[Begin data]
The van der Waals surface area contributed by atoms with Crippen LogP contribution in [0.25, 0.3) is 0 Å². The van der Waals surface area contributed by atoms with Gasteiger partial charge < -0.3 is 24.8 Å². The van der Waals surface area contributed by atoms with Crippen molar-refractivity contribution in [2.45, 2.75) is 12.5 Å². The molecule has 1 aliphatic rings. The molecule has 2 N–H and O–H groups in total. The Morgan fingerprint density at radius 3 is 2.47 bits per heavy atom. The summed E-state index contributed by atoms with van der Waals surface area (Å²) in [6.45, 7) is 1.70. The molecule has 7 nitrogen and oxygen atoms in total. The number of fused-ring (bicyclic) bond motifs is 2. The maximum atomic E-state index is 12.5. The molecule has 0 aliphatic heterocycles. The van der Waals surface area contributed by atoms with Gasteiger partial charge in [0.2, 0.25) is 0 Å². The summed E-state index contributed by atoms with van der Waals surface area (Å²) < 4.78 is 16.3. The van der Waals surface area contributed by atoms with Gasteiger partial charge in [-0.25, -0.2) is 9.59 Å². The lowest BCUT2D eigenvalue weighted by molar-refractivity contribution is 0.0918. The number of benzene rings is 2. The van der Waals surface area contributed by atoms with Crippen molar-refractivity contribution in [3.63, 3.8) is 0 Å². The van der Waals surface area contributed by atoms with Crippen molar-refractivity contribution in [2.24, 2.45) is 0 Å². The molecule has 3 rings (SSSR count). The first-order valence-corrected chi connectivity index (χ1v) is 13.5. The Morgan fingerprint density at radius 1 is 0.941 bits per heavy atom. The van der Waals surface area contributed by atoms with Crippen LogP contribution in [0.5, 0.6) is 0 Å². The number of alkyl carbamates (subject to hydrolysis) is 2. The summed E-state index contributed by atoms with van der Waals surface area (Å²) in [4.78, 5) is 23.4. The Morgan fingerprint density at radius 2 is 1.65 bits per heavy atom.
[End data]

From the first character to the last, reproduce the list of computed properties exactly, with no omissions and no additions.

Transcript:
The van der Waals surface area contributed by atoms with Crippen LogP contribution in [0.25, 0.3) is 0 Å². The van der Waals surface area contributed by atoms with Gasteiger partial charge < -0.3 is 24.8 Å². The van der Waals surface area contributed by atoms with Crippen molar-refractivity contribution in [2.45, 2.75) is 12.5 Å². The molecule has 1 aliphatic rings. The molecule has 2 N–H and O–H groups in total. The Morgan fingerprint density at radius 3 is 2.47 bits per heavy atom. The summed E-state index contributed by atoms with van der Waals surface area (Å²) in [6.45, 7) is 1.70. The molecule has 7 nitrogen and oxygen atoms in total. The number of fused-ring (bicyclic) bond motifs is 2. The maximum atomic E-state index is 12.5. The molecule has 0 aliphatic heterocycles. The van der Waals surface area contributed by atoms with Gasteiger partial charge in [0.2, 0.25) is 0 Å². The summed E-state index contributed by atoms with van der Waals surface area (Å²) < 4.78 is 16.3. The van der Waals surface area contributed by atoms with Gasteiger partial charge in [-0.25, -0.2) is 9.59 Å². The lowest BCUT2D eigenvalue weighted by molar-refractivity contribution is 0.0918. The number of benzene rings is 2. The van der Waals surface area contributed by atoms with Crippen molar-refractivity contribution in [3.63, 3.8) is 0 Å². The van der Waals surface area contributed by atoms with Crippen molar-refractivity contribution in [2.24, 2.45) is 0 Å². The molecule has 3 rings (SSSR count). The first-order valence-corrected chi connectivity index (χ1v) is 13.5. The Morgan fingerprint density at radius 1 is 0.941 bits per heavy atom. The van der Waals surface area contributed by atoms with Crippen LogP contribution in [0.5, 0.6) is 0 Å². The number of alkyl carbamates (subject to hydrolysis) is 2. The summed E-state index contributed by atoms with van der Waals surface area (Å²) in [4.78, 5) is 23.4. The Morgan fingerprint density at radius 2 is 1.65 bits per heavy atom.